“After dinner is over, the hostess giving the signal by moving back her chair, all should leave the Dining-Room. The host may then invited the gentlemen to the smoking-room or Library. The ladies should repair to the Drawing-Room. A short time there after [perhaps half an hour], the butler should bring to the Drawing Room the tea-service on a salver, with a cake-basket filled with fancy biscuits, or rather crackers [with cheeses] or little cakes [petit fours cakes with Royal icing] [and bonbons]. Placing them on the table, he may then announce to the host that tea is served. The gentlemen join the ladies & after a chat of a few minutes over the tea, all the guests may take their departure. if the attendant is a waiting-maid, & the tea-service rather heavy, she might bring two or three cups filled with tea, & a small sugar-bowl and cream-pitcher, also the cake-basket, on a small salver, & when the cups are passed, return for more.”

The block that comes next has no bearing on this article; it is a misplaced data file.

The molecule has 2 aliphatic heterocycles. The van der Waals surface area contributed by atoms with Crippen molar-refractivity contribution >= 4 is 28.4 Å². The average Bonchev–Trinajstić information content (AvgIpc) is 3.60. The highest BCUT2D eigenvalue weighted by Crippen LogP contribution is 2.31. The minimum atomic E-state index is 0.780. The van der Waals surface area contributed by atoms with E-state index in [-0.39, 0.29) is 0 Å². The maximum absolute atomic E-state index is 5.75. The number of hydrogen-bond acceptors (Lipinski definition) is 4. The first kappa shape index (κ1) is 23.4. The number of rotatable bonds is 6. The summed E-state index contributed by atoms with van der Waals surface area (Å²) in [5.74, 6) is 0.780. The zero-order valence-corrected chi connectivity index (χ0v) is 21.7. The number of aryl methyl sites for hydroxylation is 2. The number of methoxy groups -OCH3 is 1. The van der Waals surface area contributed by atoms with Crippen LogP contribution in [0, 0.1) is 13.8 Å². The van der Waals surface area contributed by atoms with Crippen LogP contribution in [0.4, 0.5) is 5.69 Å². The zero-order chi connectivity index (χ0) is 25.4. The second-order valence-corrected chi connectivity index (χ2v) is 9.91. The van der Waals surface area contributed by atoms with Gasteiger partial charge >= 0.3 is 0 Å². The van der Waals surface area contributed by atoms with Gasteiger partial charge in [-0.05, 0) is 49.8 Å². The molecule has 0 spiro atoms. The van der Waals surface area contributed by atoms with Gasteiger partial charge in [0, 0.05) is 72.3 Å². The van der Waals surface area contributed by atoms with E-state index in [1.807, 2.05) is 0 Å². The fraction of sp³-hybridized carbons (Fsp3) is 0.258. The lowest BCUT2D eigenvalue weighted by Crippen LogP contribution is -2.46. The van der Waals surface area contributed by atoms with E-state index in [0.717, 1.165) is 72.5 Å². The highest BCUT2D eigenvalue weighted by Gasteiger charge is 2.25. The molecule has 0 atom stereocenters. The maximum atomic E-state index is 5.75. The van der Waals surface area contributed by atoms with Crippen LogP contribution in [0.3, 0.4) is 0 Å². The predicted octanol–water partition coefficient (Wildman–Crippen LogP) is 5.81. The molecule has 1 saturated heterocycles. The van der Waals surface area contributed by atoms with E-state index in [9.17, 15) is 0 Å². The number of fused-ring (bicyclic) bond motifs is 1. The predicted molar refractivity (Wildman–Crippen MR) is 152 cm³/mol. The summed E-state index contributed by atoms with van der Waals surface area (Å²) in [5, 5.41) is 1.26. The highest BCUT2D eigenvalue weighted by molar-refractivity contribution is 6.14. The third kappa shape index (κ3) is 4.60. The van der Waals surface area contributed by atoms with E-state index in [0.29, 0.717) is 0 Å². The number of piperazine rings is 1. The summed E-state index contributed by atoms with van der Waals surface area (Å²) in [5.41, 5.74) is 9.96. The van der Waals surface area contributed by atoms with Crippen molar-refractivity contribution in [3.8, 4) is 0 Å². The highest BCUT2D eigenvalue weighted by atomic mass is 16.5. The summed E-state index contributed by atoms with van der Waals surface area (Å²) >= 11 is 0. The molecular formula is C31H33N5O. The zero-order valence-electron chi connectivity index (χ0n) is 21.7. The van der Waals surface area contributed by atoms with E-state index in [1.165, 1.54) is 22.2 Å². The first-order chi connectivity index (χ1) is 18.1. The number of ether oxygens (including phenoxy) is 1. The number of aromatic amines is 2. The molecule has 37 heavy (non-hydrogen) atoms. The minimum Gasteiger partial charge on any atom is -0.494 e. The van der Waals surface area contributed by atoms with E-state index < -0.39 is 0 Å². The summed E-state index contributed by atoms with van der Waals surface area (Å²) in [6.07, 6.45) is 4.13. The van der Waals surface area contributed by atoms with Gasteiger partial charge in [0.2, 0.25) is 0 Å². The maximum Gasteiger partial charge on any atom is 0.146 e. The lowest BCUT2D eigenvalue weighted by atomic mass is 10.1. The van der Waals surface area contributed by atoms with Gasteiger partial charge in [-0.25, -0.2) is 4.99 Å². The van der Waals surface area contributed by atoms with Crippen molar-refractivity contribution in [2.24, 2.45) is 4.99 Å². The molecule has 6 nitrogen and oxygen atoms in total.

A crystal dish of French chocolate Bon-Bon candies, like Sees candies or truffles.

Document:

HEH Coll. MS38/6 uncat (Mr. H.E. Huntington’s mansion inventory brown book)

HEH Collection HEH MS 10968 (Burke Holladay Journal)

Document: HEH Coll. MS Box 176 Correspondence [Letter written for HEH by Mr. Hapgood to Mrs. Cora Case Porter (1925)

Book: The Decoration of Houses by Edith Wharton (1922)

Book: Etiquette of Society, Business, in Politics, and at home by Emily Post (Mrs. Price Post), a matters and social rules book, Funk and Wagnalls Com, NY and London.@ 1922

Book: Henderson book called Practical Cooking & Dinner Giving (1877)

A tea set and cups and saucers at the ready. Photo credit: Nancy Armitage